A ca­reer in pol­i­tics is an un­likely path that Lin­den will take, though he did ap­pear in a re­cent Com­mu­nist Party video, seen shak­ing hands with a gov­ern­ment of­fi­cial. Be­cause of the his­tor­i­cal value of his ho­tel premises, Lin­den works closely with gov­ern­ment and cul­tural bu­reaus, and he holds them in high re­gard, say­ing: “All the of­fi­cials I’ve worked with are in­cred­i­bly hard­work­ing and many of them want the best for the com­mu­nity. I’ve not met an of­fi­cial who gave me an im­pres­sion that he’s greedy or cor­rupt. I feel that China to­day is be­ing shaped too much by greedy busi­ness­men and it’s th­ese peo­ple who are abus­ing the sys­tem.”

Lin­den’s pas­sion for a coun­try that is not his own may seem un­usual to many peo­ple, es­pe­cially Western­ers, but it is some­thing that stems from a fas­ci­nat­ing tale of luck, grit and a blind leap of faith, one that be­gan when he was a young adult back in the United States.

Born in a lower mid­dle class fam­ily in Chicago where he at­tended com­mu­nity col­lege, Lin­den moved to Wash­ing­ton when he was in his late teens to work as an in­tern in the State Depart­ment. Of­ten strapped for cash, Lin­den would gate-crash func­tions to freeload on the food and drinks. Lit­tle did he ex­pect that he would one day score the big­gest free­bie of his life — a schol­ar­ship to study in Bei­jing — when he snuck into a Chi­nese em­bassy event and found him­self reap­ing the re­ward of help­ing of­fi­cials look for staff hous­ing in the city.

“That changed my whole life. I went from clean­ing car­pets and never even hav­ing heard of Chair­man Mao to study­ing in a Bei­jing uni­ver­sity ... China has been my only men­tor in life. Ev­ery­thing I do is a way of show­ing re­spect for the op­por­tu­ni­ties that this coun­try has given me,” he says.

Life in China be­gan in 1984 and it proved to be in­cred­i­bly event­ful. Apart from get­ting ar­rested more than a dozen times for wan­der­ing into re­stricted ar­eas, Lin­den also met his wife Jea­nee Quan and even starred in a movie. He even­tu­ally re­turned to the US where he mar­ried Quan and worked as a co­or­di­na­tor for ed­u­ca­tion projects around the world. The cou­ple later opened a gallery in Wis­con­sin deal­ing with Asian an­tiques and be­came par­ents to two boys.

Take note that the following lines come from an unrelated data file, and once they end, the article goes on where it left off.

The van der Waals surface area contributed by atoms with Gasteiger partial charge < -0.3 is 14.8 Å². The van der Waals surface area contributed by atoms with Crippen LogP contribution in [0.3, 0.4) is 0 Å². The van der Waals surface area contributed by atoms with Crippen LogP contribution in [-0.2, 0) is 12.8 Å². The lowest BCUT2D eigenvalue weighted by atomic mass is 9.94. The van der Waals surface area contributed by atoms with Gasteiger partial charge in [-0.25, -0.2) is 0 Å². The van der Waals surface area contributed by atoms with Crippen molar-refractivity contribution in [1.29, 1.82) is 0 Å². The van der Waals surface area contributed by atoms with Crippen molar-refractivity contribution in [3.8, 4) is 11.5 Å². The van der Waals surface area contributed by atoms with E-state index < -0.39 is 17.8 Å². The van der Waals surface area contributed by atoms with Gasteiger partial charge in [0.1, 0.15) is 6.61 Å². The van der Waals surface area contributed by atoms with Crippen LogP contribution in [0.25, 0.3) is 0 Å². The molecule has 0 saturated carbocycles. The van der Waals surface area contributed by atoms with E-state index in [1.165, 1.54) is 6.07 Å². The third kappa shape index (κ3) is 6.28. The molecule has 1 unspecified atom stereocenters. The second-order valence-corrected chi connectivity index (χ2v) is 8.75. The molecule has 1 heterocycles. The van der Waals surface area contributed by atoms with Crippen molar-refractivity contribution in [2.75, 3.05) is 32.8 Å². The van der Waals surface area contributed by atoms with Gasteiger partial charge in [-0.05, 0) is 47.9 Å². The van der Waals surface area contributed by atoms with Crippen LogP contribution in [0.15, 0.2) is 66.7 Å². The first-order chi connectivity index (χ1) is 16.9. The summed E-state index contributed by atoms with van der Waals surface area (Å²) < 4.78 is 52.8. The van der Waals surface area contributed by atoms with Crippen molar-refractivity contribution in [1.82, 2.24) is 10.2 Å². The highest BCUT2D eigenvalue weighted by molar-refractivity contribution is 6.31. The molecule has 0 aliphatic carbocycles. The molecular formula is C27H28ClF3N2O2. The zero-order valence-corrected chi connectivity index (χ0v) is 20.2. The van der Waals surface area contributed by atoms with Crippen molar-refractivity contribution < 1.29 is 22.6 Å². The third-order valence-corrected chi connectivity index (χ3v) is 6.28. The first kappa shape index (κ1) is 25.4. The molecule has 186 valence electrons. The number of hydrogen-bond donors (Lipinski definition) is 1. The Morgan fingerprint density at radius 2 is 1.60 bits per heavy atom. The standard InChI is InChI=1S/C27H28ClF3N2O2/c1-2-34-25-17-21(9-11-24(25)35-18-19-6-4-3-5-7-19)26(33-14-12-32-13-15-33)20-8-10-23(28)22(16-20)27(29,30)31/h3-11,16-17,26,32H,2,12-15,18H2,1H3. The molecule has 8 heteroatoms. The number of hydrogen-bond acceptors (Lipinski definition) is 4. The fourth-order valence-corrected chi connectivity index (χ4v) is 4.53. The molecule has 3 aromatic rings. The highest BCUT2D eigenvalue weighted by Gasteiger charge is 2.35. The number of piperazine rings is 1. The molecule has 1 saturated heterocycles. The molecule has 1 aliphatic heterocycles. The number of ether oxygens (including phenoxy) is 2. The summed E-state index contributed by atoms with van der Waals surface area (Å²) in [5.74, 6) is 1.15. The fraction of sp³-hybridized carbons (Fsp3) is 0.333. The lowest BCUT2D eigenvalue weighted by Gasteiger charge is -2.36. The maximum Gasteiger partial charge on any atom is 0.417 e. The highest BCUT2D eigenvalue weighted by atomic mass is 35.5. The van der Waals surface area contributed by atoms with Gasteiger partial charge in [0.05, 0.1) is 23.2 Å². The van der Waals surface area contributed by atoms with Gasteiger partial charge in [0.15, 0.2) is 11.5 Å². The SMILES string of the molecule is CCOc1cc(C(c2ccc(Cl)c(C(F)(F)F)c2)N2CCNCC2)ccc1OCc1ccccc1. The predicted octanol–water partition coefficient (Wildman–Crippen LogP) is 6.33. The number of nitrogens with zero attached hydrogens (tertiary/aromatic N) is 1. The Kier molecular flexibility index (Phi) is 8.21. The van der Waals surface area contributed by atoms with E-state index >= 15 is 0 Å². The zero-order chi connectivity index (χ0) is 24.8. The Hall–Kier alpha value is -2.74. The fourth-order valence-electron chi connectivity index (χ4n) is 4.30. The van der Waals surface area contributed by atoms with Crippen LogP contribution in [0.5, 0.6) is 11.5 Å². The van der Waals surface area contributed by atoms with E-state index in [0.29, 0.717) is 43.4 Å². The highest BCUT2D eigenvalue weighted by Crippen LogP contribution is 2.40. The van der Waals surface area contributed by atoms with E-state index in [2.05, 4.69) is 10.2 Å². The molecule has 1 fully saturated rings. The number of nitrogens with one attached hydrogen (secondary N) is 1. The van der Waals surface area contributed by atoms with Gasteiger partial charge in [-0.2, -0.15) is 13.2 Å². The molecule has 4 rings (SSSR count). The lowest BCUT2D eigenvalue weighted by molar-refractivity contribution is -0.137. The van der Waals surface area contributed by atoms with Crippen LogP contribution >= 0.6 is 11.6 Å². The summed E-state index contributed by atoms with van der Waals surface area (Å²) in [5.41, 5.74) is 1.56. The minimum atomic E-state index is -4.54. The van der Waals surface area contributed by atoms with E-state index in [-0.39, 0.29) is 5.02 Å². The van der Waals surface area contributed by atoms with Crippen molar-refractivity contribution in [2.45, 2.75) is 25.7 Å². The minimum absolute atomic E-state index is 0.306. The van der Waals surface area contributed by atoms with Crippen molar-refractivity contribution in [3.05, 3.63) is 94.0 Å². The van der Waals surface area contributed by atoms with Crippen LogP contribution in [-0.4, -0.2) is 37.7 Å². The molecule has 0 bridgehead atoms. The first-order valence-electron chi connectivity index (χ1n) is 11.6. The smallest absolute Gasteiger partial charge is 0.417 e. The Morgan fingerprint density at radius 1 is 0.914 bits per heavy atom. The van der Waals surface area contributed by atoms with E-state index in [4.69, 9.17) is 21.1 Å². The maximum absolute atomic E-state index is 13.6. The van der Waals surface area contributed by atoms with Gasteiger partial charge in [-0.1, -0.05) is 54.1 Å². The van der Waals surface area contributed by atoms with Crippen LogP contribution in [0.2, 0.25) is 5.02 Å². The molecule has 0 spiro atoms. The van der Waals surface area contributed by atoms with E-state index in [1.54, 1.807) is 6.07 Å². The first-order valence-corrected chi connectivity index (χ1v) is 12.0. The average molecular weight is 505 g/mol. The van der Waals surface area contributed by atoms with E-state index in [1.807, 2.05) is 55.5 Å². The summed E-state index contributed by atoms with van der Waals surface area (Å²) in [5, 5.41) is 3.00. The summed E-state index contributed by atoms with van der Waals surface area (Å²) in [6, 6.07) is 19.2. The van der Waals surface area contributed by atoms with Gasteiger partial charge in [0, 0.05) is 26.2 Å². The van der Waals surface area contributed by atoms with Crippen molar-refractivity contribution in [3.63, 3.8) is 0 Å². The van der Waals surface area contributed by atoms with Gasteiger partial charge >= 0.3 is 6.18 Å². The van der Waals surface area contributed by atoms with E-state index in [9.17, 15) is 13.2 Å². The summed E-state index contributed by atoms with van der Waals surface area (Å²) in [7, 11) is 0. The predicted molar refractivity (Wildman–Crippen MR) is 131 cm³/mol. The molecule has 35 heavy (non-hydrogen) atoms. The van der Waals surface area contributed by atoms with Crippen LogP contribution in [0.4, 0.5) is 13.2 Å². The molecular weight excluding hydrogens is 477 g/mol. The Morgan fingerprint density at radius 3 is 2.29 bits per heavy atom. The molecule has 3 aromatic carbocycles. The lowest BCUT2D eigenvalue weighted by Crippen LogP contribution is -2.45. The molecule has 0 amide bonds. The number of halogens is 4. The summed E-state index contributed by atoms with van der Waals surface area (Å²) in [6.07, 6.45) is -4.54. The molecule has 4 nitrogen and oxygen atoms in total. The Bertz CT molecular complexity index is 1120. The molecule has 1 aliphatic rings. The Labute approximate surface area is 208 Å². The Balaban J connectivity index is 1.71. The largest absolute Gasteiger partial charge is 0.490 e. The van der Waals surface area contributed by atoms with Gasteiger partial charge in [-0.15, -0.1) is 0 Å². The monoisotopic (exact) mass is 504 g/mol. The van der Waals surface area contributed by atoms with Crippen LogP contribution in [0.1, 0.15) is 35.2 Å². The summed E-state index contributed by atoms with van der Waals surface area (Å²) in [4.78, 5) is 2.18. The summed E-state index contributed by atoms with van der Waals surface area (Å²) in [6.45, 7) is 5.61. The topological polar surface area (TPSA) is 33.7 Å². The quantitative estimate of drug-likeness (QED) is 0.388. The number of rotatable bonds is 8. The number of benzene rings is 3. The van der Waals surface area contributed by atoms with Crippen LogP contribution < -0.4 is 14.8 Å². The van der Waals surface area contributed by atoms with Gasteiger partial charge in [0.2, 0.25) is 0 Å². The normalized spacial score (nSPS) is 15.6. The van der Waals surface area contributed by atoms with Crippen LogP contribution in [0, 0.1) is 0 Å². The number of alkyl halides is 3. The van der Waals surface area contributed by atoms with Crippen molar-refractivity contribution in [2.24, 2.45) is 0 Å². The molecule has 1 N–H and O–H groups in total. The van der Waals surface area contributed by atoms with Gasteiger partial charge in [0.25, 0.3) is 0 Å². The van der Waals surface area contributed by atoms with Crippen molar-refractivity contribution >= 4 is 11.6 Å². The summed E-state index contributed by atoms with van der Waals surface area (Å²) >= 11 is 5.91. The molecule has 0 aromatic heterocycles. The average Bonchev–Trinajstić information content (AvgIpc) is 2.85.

But though life was mov­ing along smoothly in Amer­ica, Lin­den’s heart was al­ways with China. Af­ter much de­lib­er­a­tion, the cou­ple de­cided in 2004 that they would em­bark on a spe­cial project to open a unique ru­ral-based plat­form for in­tel­lec­tual ex­change in China.

In 2007, the Lin­dens sold their home be­fore plough­ing their life sav­ings of more than US$300,000 into the restora­tion of a derelict man­sion in Xizhou that later be­came Lin­den Cen­ter. For now and the fore­see­able fu­ture, Lin­den has no in­ten­tion of re­tir­ing and re­turn­ing to the US. He is still madly pas­sion­ate about shar­ing the beauty of Chi­nese cul­ture and he aims to open five to six more sim­i­lar ho­tels around Yun­nan in the next decade.

“I’m here for a rea­son. I was lost back in the US. I was sup­pos­edly in a coun­try where you could find your­self and have dreams but some­how i ended up find­ing my dream in China,” he says.

“China has one of the long­est cul­tural tra­di­tions in hu­man­ity and it’s just a shame that this is not what the out­side world sees. I love China and I take it very per­son­ally when peo­ple say it is noth­ing but a fac­tory,” he adds.